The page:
Emerald Ash Borer Update

Emerald Ash Borer Update


Top:  Serpentine galleries under vertical bark splits are characteristic of emerald ash borer (EAB) larval feeding

Bottom:  Thinning in the upper canopy of ash trees is an early sign of EAB infestation.

You may remember reading about the exotic invasive beetle, emerald ash borer (EAB), in the Winter 2014 edition of Utah Pests News.  At that time Agrilus planipennis had just been discovered killing trees in Boulder, Colorado.  It is now known to occur in 24 states and has been declared “the most destructive forest pest ever found in North America”.  Just this year, it has also been found to be widely distributed in Georgia and Arkansas. 

EAB is virtually 100% fatal to all species of native North American ash trees (Fraxinus spp.).  It is estimated to have killed over 50 million trees and is rapidly expanding its range.  Unfortunately, it is very difficult to detect before it becomes well established and begins causing tree mortality.

Many state and federal agencies, including the Utah Department of Agriculture, USU Extension, USDA Animal and Plant Health Inspection Service, and State Lands and Forestry,  have recently joined forces to form an EAB Outreach Committee to get the word out about the threat to our ash resources.  While Utah does not have a native ash component to our forested areas (other than the small shrubby singleleaf ash–Fraxinus anomala–that occurs sporadically in southern Utah and velvet ash–Fraxinus velutina–in SW canyons), various planted ash species make up a substantial component of our urban forests throughout the state.  Ash comprises up to 30% of the urban canopy in many Utah communities.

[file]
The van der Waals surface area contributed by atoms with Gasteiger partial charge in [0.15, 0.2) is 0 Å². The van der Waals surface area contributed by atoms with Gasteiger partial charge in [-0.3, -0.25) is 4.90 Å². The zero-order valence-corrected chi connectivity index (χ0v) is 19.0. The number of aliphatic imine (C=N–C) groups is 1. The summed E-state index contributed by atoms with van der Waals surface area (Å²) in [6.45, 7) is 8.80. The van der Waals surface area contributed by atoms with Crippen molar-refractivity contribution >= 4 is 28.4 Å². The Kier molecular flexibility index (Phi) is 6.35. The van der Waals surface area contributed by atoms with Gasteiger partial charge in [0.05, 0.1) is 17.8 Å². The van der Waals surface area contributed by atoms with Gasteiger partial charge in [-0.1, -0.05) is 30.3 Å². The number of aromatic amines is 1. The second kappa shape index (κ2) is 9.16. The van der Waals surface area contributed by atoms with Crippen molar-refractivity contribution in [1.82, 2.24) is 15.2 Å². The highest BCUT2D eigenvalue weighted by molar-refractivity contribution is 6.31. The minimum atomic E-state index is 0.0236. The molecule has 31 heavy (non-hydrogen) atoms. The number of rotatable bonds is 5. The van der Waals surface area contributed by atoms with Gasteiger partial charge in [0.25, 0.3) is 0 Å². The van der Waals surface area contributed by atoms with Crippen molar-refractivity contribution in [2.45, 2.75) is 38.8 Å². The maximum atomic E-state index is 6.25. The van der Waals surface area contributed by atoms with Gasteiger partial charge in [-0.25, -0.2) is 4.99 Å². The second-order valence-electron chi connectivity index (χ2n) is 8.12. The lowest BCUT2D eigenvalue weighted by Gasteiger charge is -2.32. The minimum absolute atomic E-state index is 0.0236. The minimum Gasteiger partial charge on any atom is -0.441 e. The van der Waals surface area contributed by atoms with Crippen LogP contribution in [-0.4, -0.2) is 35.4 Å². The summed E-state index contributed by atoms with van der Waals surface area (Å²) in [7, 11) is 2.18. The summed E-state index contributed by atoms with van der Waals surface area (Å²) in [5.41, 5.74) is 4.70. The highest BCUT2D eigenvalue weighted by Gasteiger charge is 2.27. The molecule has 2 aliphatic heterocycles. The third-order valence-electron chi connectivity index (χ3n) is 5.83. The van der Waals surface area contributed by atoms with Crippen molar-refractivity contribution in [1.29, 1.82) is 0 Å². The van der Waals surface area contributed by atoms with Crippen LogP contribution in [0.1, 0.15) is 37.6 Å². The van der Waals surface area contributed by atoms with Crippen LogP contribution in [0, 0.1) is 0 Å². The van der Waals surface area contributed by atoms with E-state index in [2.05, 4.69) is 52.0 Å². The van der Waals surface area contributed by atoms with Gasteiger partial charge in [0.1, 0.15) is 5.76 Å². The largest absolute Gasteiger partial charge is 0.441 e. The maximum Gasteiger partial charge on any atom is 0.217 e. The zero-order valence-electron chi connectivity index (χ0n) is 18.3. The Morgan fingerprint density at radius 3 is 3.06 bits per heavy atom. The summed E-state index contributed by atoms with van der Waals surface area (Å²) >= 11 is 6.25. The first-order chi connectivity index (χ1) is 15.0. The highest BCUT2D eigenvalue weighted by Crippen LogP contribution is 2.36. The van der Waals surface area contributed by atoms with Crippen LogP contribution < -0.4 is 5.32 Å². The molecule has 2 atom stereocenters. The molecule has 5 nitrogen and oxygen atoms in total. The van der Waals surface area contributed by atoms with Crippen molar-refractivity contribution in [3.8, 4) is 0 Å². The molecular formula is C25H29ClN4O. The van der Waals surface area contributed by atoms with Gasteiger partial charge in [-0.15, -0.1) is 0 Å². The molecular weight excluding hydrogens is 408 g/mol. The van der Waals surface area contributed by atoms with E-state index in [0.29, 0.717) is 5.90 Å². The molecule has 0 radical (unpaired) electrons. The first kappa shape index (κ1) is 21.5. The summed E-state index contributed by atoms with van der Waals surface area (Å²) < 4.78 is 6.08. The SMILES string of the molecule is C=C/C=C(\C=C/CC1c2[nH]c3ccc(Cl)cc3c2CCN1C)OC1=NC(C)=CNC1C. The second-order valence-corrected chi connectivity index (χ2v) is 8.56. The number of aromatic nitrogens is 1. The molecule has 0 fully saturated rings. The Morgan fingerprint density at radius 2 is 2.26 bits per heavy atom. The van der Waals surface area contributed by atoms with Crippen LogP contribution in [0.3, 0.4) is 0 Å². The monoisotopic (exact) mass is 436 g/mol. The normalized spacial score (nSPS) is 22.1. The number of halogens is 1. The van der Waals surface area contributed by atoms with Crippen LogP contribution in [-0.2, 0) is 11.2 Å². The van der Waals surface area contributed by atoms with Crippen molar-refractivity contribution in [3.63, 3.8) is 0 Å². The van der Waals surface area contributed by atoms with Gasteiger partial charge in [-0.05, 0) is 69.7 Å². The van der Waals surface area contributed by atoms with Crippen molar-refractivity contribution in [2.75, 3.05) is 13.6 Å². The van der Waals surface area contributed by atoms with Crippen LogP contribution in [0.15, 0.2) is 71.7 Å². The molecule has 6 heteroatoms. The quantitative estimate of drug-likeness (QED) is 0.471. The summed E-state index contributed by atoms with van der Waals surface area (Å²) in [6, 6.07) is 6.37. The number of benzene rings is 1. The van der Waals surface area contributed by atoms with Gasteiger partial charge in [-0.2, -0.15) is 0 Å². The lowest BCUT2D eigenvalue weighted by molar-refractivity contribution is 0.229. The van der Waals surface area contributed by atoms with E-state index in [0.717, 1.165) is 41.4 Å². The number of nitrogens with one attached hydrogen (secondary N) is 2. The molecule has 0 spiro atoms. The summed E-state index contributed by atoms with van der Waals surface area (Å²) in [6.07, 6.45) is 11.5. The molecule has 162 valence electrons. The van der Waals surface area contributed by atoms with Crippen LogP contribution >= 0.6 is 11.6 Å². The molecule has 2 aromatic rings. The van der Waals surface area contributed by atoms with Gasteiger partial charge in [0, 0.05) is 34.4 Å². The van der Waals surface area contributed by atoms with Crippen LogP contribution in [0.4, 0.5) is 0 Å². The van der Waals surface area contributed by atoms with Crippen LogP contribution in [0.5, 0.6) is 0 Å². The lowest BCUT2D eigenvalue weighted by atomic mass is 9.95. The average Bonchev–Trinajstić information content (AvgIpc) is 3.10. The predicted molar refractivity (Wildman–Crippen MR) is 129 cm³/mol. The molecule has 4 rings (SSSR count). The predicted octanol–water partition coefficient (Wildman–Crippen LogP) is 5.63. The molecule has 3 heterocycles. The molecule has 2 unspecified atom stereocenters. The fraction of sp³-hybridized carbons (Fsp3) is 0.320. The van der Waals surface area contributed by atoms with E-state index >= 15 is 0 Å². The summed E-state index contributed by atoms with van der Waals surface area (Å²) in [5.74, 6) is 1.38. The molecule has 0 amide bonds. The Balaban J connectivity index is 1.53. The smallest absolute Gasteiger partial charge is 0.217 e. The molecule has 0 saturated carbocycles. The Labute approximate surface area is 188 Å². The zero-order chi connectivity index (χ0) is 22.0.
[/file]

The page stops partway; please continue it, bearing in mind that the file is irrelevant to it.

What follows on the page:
When EAB was first discovered in the U.S. in 2002, killing trees near Detroit, Michigan, there was not much known about this insect.  Tree mortality occurred so quickly (within 3 to 5 years of infestation) that it was difficult and costly to conduct timely removal of the hazardous dead trees.  The spread of EAB to additional urban and suburban areas over the next 10 years is projected to cost $10 billion or more for tree removal and replacement or chemical treatments.

Since EAB’s arrival to North America, we have learned a lot and there are now many tools available to help owners of ash trees make management decisions.  One of the most important things that we can all do now before the arrival of EAB in Utah is to educate ourselves about the impacts and management options. 

Some of the things that we can do now to minimize the impacts of EAB include:

  1. Inventory and assess tree health to develop a management plan for when EAB arrives.  Emeraldashborer.info is the best resource for finding cost calculators, decision making tools, latest research, insecticide options, and more.
  2. Do not include ash in any new plantings.  Remove any ash that is not in optimal health or in poor sites.  Treebrowser.org can be used to select ash alternatives and has been updated to include notes about EAB.
  3. Be aware of the signs and symptoms of EAB infestation.  For more details see the USU Extension Fact Sheet on EAB.  The earlier we can detect it the more management options will be available to us.
  4. Be aware of established pests that can be confused with EAB in ash trees, such as the lilac-ash borer (see fact sheet here).
  5. Report anything suspicious to the appropriate people found on this webpage.
  6. Don’t move firewood from EAB quarantined states to Utah.  Burn it where you buy it.  Dontmovefirewood.org contains a variety of outreach materials.

There are some insecticide treatments available to protect higher value trees.  They are not effective once EAB has become established in a tree.  These include soil drenches that can be used by homeowners and systemic trunk injections that must be performed by commercial applicators.  Treatments may need to be repeated annually to protect trees during potential EAB invasions.

USDA has also been working to develop biological control agents to help slow down the EAB.  Utah has applied for permits to release the tiny stingless parasitoid wasps once EAB arrives here.  Stay tuned for more information about biocontrol in the next edition of Utah Pest News.